Promise: Give the reader something to look forward to with a personal promise to deliver the solution or answer to their problem.
Create an Outline
Before I write the majority of the body content I will take the time to create a bulleted list of topics I will cover in each section.
I use a tool called Answer the Public to find out what questions people are asking to help create my outline.
I will often get ideas from autocomplete searches on various websites like Google, Bing, Youtube and Pinterest to get ideas as well.
Once you have a solid outline for all the main sections of your body content, it’s time to start writing your content.
I’d recommend at least three main sections which would explain your main points. Use an Heading 2 (<h2>) tag to create your section titles and write until your point is across.
For each section, you will basically explain what you’re talking about and how it applies to the reader. These sections should only be added if they are adding something significant for the reader to consume.
General rule: Don’t write what you wouldn’t read. If you’re skimming right past this section, chances are, so is your visitor.
Helpful Tips for Writing Body Content
- Consider creating linked a table of contents
- Avoid creating big blocks of text
- Create shorter sentences and use basic vocabulary
- Use images, videos, and social embeds when possible
- Create bulleted and numbered lists
- Don’t go overboard with colors and fonts
- Reference credible sources for external links
- Always link internal content when possible
- Make your content scannable
Writing a Conclusion
The last thing to do is create a conclusion for your blog post. This can be labeled whatever you’d like, I usually call it “My Final Thoughts”.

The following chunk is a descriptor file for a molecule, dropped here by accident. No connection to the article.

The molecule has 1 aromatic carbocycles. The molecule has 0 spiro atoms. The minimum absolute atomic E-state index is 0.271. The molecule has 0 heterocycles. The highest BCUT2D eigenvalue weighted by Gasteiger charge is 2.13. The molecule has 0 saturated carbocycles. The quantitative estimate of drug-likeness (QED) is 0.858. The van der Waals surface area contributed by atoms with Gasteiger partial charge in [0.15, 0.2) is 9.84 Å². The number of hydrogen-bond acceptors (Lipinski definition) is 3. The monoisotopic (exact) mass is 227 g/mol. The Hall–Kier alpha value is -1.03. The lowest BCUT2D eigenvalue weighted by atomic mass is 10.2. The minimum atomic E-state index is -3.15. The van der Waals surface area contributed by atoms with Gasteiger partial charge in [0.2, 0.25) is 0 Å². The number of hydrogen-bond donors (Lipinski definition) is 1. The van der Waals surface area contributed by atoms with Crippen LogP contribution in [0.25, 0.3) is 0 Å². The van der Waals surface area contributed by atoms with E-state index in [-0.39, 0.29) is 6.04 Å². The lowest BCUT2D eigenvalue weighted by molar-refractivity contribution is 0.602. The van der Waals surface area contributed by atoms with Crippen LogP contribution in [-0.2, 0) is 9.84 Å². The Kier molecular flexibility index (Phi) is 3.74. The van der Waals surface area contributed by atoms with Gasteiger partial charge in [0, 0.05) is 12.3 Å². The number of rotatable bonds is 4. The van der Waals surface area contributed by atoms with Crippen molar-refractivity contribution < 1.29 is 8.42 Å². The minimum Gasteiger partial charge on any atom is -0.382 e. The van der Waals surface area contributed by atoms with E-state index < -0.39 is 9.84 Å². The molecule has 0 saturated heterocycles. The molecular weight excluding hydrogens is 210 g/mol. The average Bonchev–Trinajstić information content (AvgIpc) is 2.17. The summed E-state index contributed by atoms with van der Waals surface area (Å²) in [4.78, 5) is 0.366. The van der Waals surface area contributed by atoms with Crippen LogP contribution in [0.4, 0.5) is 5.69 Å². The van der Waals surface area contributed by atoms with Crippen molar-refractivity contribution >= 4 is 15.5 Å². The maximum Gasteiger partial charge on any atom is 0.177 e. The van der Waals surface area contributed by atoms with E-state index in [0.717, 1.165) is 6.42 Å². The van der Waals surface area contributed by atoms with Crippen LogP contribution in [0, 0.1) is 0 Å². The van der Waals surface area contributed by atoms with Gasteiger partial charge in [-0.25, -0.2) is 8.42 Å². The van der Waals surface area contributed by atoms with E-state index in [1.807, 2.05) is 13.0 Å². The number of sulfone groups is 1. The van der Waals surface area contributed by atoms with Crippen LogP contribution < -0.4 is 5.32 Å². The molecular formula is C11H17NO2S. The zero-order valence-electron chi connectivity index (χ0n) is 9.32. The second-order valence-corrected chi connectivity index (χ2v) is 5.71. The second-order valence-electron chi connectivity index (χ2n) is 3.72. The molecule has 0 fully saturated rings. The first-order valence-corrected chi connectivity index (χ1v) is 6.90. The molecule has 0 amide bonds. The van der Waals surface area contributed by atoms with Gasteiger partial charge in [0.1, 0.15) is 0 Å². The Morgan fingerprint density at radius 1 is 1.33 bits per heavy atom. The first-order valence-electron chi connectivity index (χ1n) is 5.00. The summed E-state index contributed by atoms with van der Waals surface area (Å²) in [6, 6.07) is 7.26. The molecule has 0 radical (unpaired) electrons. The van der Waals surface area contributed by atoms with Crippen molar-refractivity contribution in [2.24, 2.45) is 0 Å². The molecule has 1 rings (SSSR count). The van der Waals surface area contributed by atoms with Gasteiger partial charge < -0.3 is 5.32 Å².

Some SEOs think this is a waste of a heading tag and I haven’t found this to be true. Google thinks about the user experience and they wouldn’t want to devalue content for having a conclusion.
If you’re watching a movie and right before they reveal the bad guy it stops the movie, you’d feel pretty unsatisfied. The same goes for a blog post, if you cared about what was written you most likely want to hear the final thoughts from the author.
My Conclusion Formula
Below is an example of how to create a conclusion for your blog post. Try developing an ending statement, adding a post recap, and closing with a simple call-to-action to wrap it up.
Ending Statement: Reinforce your narrative and take the time to talk about what all of this means for the reader going forward.
Post Recap: Provide a list of all that the reader learned from your article (optional).
Call-To-Action: Ask the reader to comment, subscribe or check out a product if they enjoyed the article. I usually stick to no more than two asks max in the final thoughts.
Further Optimizations for Blog Posts
- Make sure your URL is no more than 75 characters
- Always use keyword in your URL
- Add keyword to subheading(s)
- Make sure to use ALT attributes when adding images
- Possibly add the keyword to ALT tag(s)
- Avoid high keyword density, keep it lower than 1%
- Always aim for 1,500+ words per article
- Create a schedule and stick to it
My Final Thoughts
It’s fitting to give you my final thoughts after discussing how a conclusion works. This blog post template is an example of how we create content for our blogs.
Obviously we will deviate from the template while A/B testing different methods, but we always use this template as a foundation to build on.
In this post, you learned the following:
- How to write an SEO blog post
- Crafting a title people want to click
- Improving click-through rates with better descriptions
- Structuring body content and find topics to write about
- Ending with a satisfying conclusion for your readers
If you enjoyed this post or have feedback, let me know. Feel free to email me at drew[at]customeracquired.com – substitute [at] with @ symbol of course.
Disclosure: This post may contain affiliate links. This means I could make a commission from your purchase.